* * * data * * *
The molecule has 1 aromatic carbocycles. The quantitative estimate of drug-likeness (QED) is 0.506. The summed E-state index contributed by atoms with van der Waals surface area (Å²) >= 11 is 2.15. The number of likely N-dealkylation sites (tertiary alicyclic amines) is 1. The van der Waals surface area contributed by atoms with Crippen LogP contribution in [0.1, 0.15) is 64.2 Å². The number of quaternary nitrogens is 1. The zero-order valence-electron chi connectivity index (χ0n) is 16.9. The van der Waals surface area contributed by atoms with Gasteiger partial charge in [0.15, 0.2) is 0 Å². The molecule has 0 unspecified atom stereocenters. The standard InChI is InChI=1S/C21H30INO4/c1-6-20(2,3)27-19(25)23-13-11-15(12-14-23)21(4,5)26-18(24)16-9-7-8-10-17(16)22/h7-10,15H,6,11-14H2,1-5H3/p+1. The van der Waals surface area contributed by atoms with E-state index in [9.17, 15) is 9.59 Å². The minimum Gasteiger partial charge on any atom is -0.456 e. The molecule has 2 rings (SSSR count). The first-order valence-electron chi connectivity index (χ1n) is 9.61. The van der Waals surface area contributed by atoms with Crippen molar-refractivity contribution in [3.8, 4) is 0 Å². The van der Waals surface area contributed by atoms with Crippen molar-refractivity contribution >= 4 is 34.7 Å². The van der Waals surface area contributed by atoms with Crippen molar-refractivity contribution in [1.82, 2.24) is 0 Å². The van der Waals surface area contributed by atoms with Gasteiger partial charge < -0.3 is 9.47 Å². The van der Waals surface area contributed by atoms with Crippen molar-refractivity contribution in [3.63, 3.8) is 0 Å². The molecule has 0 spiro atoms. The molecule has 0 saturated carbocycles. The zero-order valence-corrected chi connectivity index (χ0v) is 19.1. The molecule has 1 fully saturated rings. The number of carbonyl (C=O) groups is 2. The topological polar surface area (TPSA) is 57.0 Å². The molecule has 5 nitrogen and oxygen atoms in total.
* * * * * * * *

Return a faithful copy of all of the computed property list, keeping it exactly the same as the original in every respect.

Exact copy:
The molecule has 1 aromatic carbocycles. The quantitative estimate of drug-likeness (QED) is 0.506. The summed E-state index contributed by atoms with van der Waals surface area (Å²) >= 11 is 2.15. The number of likely N-dealkylation sites (tertiary alicyclic amines) is 1. The van der Waals surface area contributed by atoms with Crippen LogP contribution in [0.1, 0.15) is 64.2 Å². The number of quaternary nitrogens is 1. The zero-order valence-electron chi connectivity index (χ0n) is 16.9. The van der Waals surface area contributed by atoms with Gasteiger partial charge in [0.15, 0.2) is 0 Å². The molecule has 0 unspecified atom stereocenters. The standard InChI is InChI=1S/C21H30INO4/c1-6-20(2,3)27-19(25)23-13-11-15(12-14-23)21(4,5)26-18(24)16-9-7-8-10-17(16)22/h7-10,15H,6,11-14H2,1-5H3/p+1. The van der Waals surface area contributed by atoms with E-state index in [9.17, 15) is 9.59 Å². The minimum Gasteiger partial charge on any atom is -0.456 e. The molecule has 2 rings (SSSR count). The first-order valence-electron chi connectivity index (χ1n) is 9.61. The van der Waals surface area contributed by atoms with Crippen molar-refractivity contribution in [3.8, 4) is 0 Å². The van der Waals surface area contributed by atoms with Crippen molar-refractivity contribution >= 4 is 34.7 Å². The van der Waals surface area contributed by atoms with Crippen molar-refractivity contribution in [1.82, 2.24) is 0 Å². The van der Waals surface area contributed by atoms with Gasteiger partial charge < -0.3 is 9.47 Å². The van der Waals surface area contributed by atoms with Crippen molar-refractivity contribution in [3.63, 3.8) is 0 Å². The molecule has 0 spiro atoms. The molecule has 0 saturated carbocycles. The zero-order valence-corrected chi connectivity index (χ0v) is 19.1. The molecule has 1 fully saturated rings. The number of carbonyl (C=O) groups is 2. The topological polar surface area (TPSA) is 57.0 Å². The molecule has 5 nitrogen and oxygen atoms in total.